THE last time the Scottish leagues were suspended was during World War II when season 1939/40 was shut down.

Football in the old First Division went into cold storage for seven years and resumed in 1946/47.

There have been curious reports stating Rangers were top of the league at the time and were not awarded the title when football was forced to come to a halt.

Let’s make something abundantly clear right now to end any tenuous debates: there are NO precedents to the current situation, there are NO comparisons, there are NO parallel arguments.

It is accurate to state the Ibrox club were on top of the division when the outbreak of the worldwide conflict saw the 50th season of Scottish football brought to an abrupt conclusion.

It is also accurate to point out only FIVE top-flight games had been played before the order of suspension was made on September 13 1939.

Celtic, of course, are presently at the Premiership pinnacle after THIRTY matches, with only eight outings to go.

Back in 1939, Rangers were a mere ONE point ahead of Falkirk as they sat on nine points.

Celtic are THIRTEEN points in front of their nearest challengers, Steven Gerrard’s Ibrox outfit who have a game in hand.

It’s obvious, then, that there is absolutely NO WAY anyone can make any sort of cogent argument that Rangers were robbed of a championship all those years ago.

No-one wins titles after SEVEN-AND-A-HALF HOURS of football.

“HEARD THE ONE ABOUT…they might not award Celtic the title?” Neil Lennon shares a joke with Scott Brown.

Neil Lennon’s team beat Hamilton Accies 1-0 courtesy of a James Forrest goal in their fifth Premiership encounter of this term back on September 14 last year.

Had the coronavirus pandemic made an earlier invasion on humanity six months ago and football had been compelled to come to an unscheduled stop, no-one in their right mind woulld have declared Celtic as champions at that time.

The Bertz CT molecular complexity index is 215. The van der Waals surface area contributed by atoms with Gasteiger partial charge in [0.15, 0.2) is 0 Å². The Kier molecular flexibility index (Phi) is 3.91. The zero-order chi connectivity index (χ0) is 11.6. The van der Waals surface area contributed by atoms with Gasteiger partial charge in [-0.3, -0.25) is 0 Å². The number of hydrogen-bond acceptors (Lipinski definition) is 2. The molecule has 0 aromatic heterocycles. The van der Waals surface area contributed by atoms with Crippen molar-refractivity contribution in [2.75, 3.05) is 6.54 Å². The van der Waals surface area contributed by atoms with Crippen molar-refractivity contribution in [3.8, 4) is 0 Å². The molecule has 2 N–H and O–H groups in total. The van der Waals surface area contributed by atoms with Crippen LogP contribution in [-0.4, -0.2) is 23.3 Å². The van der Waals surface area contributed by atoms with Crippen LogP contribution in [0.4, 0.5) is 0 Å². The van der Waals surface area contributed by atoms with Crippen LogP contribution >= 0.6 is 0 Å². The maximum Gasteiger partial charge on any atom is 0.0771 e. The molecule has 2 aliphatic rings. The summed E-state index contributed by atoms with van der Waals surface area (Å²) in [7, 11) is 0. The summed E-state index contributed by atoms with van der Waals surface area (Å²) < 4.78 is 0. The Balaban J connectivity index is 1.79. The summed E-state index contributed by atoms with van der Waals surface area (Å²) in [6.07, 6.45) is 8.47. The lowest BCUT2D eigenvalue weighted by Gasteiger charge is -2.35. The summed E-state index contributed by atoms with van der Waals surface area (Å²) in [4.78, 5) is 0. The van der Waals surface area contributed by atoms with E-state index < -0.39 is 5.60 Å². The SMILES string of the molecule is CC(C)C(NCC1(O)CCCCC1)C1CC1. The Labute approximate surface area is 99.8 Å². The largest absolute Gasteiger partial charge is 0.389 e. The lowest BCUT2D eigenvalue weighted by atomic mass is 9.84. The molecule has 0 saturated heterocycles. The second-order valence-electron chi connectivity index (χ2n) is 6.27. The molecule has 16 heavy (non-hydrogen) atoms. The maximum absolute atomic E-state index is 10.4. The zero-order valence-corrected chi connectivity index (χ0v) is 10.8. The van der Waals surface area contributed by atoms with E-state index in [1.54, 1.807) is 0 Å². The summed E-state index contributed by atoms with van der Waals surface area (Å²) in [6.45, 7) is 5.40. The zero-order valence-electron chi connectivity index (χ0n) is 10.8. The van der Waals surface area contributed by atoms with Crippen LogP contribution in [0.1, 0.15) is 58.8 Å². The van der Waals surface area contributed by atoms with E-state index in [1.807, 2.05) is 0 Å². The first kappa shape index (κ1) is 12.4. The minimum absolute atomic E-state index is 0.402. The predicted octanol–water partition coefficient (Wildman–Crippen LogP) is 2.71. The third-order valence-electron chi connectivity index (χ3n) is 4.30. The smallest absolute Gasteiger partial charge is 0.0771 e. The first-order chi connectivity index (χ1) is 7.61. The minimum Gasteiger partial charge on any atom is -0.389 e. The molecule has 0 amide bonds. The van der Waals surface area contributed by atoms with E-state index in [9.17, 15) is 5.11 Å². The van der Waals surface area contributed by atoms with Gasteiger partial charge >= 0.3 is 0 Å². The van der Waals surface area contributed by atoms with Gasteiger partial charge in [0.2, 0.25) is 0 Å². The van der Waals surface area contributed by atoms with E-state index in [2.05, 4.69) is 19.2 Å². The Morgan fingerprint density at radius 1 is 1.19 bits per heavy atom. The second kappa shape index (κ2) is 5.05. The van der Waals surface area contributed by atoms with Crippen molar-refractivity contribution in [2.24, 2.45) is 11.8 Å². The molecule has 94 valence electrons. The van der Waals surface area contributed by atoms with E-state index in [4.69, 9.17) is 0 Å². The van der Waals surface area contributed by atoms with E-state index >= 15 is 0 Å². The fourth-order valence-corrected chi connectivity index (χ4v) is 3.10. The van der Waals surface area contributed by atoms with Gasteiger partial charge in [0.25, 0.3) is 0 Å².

For the record, the eight-in-a-row title kings were top of the league with 15 points, three more than Gerrard’s side plus Lennon’s outfit had a superior goal difference of EIGHT.

Back in 1939, a Scottish League committee was established to explore the possibility of setting up emergency regional leagues which would provide football with restricted travel to venues.

The proposal was approved after the-then Home Secretary, Sir John Anderson, granted permission.

“HEARD THE ONE ABOUT…they might declare the league season null and void?” Neil Lennon and Ryan Christie can afford to smile.

The two emergency leagues were split geographically into Eastern and Western Divisions, comprising 16 teams each. Rangers won the West Division with Celtic well off the pace in 13th position. Falkirk lifted the Eastern title on goal average from Dunfermline.

There was a play-off at Ibrox on June 1 1940 with the home side beating their Brockville opponents 2-1. Some misguided souls have attempted to claim this as a championship victory for the Govan side. To be fair, the club have never been that confused.

To emphasise the absurdity of the situation, that would be like the Premiership being split into two this time around and Hearts clinching the Eastern Division and then winning the play-off.

“HEARD THE ONE ABOUT…13 points is not enough of an advantage to be granted nine in a row?” Fraser Forster and Tom Rogic have a laugh.

Not even someone with a single digit IQ would reckon that would make the Tynecastle club champions of the country. That would be the same Hearts team that currently prop up the Premiership on 23 points, four adrift of Hamilton Accies.

Preposterous, isn’t it?

So, the Scottish football rulers will surely be more than aware that there are NO precedents, NO comparisons and NO parallels.

If football does come to an unfortunate premature conclusion – and everyone at Celtic hopes that will not be the case – then there is no decision to make.

Celtic are worthy champions – award them a deserved crown without a moment’s hesitation.

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